On June 30, 2013, BizDoc sent an email to Jordan and Janette notifying them that the funds for the Loan would take an additional 60-75 days to disburse, but BizDoc was making arrangements for the Bridge Loan to disburse during the week of July 15. Doc. 111, ¶ 20. Jordan and Janette forwarded a copy of the email to the Katts, and Brian Katt allegedly called BizDoc to confirm. Id., ¶¶ 21, 22.

With these assurances, on July 2, 2013, the parties executed a "First Amendment to Purchase Contract." Id., ¶ 25. Under the First Amendment, the closing date remained July 1, 2013; Jordan was to pay $40, 000 to U.S. Metro by July 17, 2013; and the remaining balance of $250, 000 would be paid by October 1, 2013. Id., ¶¶ 28, 30. Prior to executing the First Amendment, however, the parties learned that Mendel Blumenfeld had not been engaged as the closing agent. Id., ¶ 31. Weston, Jordan's attorney, informed the parties that the funds could be deposited into his firm's trust account to be held for the transaction, and the parties agreed. Doc. 106, ¶ 9. Weston then prepared the Bill of Sale, which was signed by U.S. Metro and the Katts at the closing. Id., ¶¶ 11-13. The Bill of Sale indicated that U.S. Metro "has this day sold to Jordan Riepe the assets identified in the Purchase Agreement free and clear of all liens and encumbrances." Doc. 111, ¶ 39. The Katts gave the property keys to Jordan. Doc. 130 at 6.[1]

Ultimately, BizDoc failed to fund the Bridge Loan by July 17, 2013, and on July 24, 2013, the parties executed a "Second Amendment to Purchase Contract" to extend the deadline for the payment of the $40, 000 Bridge Loan until August 2, 2013. Doc. 111, ¶¶ 40, 41. Jordan and Janette continued to check on the status of the Loans. Id., ¶ 43.

On July 26, 2013, BizDoc informed Jordan and Janette via email that the funding would take a few more days. Id., ¶ 44. On August 1, 2013, BizDoc sent the following email to Janette:

[M]y best guess for a funding date on the bridge loan would be next Friday, August 9, 2013 (give or take 2 business days). I will have documents over tomorrow for the senior secured bridge loan of $65, 000 for review. Quite frankly, I do not know how to get comfortable moving forward with the $400, 000 permanent funding terms sheet at this point. As I have repeatedly said the purchase price is extremely over valued... and now we are dealing with an adversarial relationship and threats toward you of litigation from the seller.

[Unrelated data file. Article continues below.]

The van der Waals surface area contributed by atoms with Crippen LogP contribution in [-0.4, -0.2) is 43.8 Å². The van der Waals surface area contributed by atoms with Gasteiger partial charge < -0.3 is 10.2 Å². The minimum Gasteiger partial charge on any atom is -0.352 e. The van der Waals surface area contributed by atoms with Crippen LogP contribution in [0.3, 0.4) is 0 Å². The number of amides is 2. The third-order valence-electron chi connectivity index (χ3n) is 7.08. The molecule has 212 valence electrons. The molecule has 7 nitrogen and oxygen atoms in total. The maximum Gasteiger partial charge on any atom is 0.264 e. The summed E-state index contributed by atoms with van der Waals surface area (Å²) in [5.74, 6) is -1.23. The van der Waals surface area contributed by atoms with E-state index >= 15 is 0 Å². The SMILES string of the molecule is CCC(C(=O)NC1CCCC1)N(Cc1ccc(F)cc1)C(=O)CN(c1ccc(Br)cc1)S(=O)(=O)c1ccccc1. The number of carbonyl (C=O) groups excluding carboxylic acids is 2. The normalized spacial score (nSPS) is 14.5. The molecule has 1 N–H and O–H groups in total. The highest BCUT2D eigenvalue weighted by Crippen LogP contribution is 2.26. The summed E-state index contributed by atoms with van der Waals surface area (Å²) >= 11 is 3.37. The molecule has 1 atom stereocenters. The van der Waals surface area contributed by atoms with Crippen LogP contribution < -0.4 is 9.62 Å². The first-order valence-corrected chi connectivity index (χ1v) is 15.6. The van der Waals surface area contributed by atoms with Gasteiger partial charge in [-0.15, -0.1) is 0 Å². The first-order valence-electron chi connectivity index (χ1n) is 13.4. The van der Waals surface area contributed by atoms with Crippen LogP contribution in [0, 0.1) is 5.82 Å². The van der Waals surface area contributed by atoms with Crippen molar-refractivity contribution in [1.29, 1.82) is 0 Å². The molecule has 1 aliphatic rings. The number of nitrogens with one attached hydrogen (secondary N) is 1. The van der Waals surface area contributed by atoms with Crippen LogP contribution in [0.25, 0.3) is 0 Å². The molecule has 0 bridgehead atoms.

Id., ¶ 46; Doc. 111-14. Janette responded to BizDoc that this was the first time she had heard that the business was overvalued. Doc. 111, ¶ 48. She also relayed the contents of the email to Brian Katt, but did not mention BizDoc's concern that U.S. Metro was overvalued. Id., ¶¶ 49-50. Shortly thereafter, BizDoc forwarded a loan agreement to Jordan, which he completed and returned. Id., ¶ 51. BizDoc never disbursed any funds for the transaction. Id., ¶ 53.

The Katts and U.S. Metro nonetheless continued with the sale, executing a "Third Amendment to Purchase Agreement." Id., ¶ 54. The purchase price was increased to $300, 000, of which $281, 298.04 represented a carryback loan from U.S. Metro to Jordan. Id., ¶ 55. Jordan executed a promissory note and agreed to pay $4, 220 per month, $3, 000 of which was paid directly to U.S. Metro and $1, 220 to Sovereign/Santander Bank ("Santander") for a tow truck payment. Id., ¶¶ 56-57. Santander refused Jordan's November payment because U.S. Metro leased the truck and did not obtain Santander's consent to sell it. Id., ¶ 59. Jordan eventually discovered that all of the tow trucks had been pledged as collateral, and they were all repossessed by December 2013. Id., ¶¶ 64-67. In addition, several of U.S. Metro's contracts had been inactive or never existed. Id., ¶ 68. Plaintiffs never received full payment for the sale of their business, and Jordan and Janette allegedly refused to return U.S. Metro's assets to the Katts. Doc. 106, ¶¶ 21, 23.